The second was a large, old, wild cherry tree that had apparently been struck by lightning in years past. The top part of the central leader was gone, leaving a gaping wound that appeared rotten. The tree was in the back part of our lawn, closer to a neighbor's house than our own, and one of the large horizontal limbs that remained reached across the fence onto to their property. The neighbor had told me that several years ago, one of their own trees had blown over, doing a great deal of damage to their house, and they were nervous about this tree. We had an arborist look at it, and he thought the tree probably had a good deal of rot in the trunk.

The third was an old redbud growing near a pathway at the edge of a small grove of trees. When we moved into our house four years ago, the tree was leaning badly, but I was fond of the way its branches draped over the pathway, almost making an entrance to that part of the garden. Its gnarly, old trunk was riddled with holes and its bark was ragged. We considered taking it out last year because I was afraid it might fall one day and injure one of the grandsons who liked to play in that part of the lawn. 

I was sad about having all these trees removed. I was sad that the maple never had a good shot at life but had made a valiant effort to grow where Mother Nature planted it. I was sad that the cherry would no longer provide food and sanctuary for the wildlife in our backyard. And I was sad that spring will arrive next year without the pink blossoms of the old redbud.

I think that one of the men in the crew realized how I felt about cutting down these trees because he came up to me just before they left and said, "I thought you might like to know that the wood from the cherry tree will be put to good use. Cherry gives a wonderful flavor to meat and I plan to take it home with me to use in my smoker." I can't tell you how pleased I was to hear that. I thought of the book "The Giving Tree" by Shel Silverstein (if you haven't read this, you must). Like the tree in the book, that old, wild cherry will be giving for a little while longer.

I'll resume my discussion of solving drainage issues next time. Please forgive the digression.

Wednesday, October 7, 2015

Solving Drainage Issues

When Jack and I moved into our house about four years ago, we discovered that we had inherited water movement issues that were not readily apparent when we bought our house at the end of a very dry summer.  The 100-year flood of 2011 enlightened us. We quickly discovered where all our problem areas were. Thankfully, we suffered no actual damage--all our problems were of the nuisance variety, for instance, lawn areas that stayed wet too long and mulch that kept escaping the beds and running into the lawn. One by one, over the course of the past four years or so, we've gradually been finding solutions for those problem spots. In the next few posts, I'll share those solutions.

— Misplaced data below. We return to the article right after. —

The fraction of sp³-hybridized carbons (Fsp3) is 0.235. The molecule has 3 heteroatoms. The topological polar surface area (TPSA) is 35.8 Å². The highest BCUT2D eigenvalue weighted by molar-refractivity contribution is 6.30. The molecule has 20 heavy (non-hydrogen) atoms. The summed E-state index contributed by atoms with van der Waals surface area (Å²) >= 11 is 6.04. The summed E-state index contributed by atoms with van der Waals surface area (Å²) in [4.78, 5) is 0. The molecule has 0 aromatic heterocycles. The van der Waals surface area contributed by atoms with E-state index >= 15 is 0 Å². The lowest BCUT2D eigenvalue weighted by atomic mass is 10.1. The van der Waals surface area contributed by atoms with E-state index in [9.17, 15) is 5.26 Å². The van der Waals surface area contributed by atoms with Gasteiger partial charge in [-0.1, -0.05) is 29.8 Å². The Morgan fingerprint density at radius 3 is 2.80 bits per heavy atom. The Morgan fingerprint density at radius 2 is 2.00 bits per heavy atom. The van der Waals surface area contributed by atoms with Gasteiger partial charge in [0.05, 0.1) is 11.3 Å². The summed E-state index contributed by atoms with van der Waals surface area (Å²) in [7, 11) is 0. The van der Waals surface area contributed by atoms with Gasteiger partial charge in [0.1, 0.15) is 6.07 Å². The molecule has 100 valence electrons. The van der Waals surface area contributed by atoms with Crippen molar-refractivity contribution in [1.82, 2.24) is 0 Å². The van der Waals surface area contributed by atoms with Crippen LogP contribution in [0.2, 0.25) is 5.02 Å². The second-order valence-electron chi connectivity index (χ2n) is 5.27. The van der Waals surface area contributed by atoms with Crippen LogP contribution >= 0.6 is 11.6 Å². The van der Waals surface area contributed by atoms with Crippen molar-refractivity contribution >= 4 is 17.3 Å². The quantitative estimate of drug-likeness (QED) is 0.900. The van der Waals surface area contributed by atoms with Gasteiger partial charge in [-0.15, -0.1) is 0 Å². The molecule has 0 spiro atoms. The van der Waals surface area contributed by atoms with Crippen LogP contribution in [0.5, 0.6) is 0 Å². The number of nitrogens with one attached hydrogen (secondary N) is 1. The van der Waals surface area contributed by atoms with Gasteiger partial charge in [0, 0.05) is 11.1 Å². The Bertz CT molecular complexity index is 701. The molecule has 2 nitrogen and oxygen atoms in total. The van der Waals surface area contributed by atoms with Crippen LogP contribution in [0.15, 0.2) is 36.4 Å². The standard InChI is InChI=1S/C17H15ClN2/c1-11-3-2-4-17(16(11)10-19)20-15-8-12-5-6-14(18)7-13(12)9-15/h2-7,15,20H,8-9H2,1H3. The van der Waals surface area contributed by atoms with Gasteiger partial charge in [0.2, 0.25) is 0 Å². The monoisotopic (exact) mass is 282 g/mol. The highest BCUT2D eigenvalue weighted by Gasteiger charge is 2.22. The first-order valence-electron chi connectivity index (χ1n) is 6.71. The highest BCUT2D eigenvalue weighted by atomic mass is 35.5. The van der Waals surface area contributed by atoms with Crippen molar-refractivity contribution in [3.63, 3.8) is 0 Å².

But first a little context . . . . Our house sits at a higher elevation than most of the houses in our neighborhood. But, as you can see in the photo below (taken when we bought the house), the neighbor's house (let's call him neighbor #1) is at a slightly higher elevation and has mostly concrete back and side yards that slope toward our house. Our house is to the right and not visible in the picture. This lawn area is in the front of our house.

 Neighbor #1's downspouts empty directly onto this concrete area and so the water ends up in our front, side, and back yards. The neighbor behind him (different development, elevation a little higher still) has a pool in his backyard so most of his rainwater flows onto his pool deck and runs into channels directed toward neighbor #1's backyard. So, that water eventually ends up in our yard as well. Here's another view, this one from our backyard. Neighbor #1's house is at the top of the incline.

As you can tell, the former owners of our house were not much into gardening. In fact, they called the area shown in this picture "the wilds" and left it as an untended, natural area. This sight might frighten away many potential buyers, but for a recently retired, garden enthusiast, it was a blank slate with a lot of potential. 

The former owner had installed several catch basins at the top of the incline and directed the water away from the house using buried drain pipes. He had also attached drain pipes to the downspout on this side of the house and, to avoid cutting a lot of tree roots, did not bury them but rather disguised them using a stacked stone wall. This wall (covered with ivy) can be seen in the picture, just in front of the trees. All this helped but did not completely solve the problem.

In future posts, I'll show you how Jack and I found solutions for our problems using natural devices like swales, berms, and dry stream beds.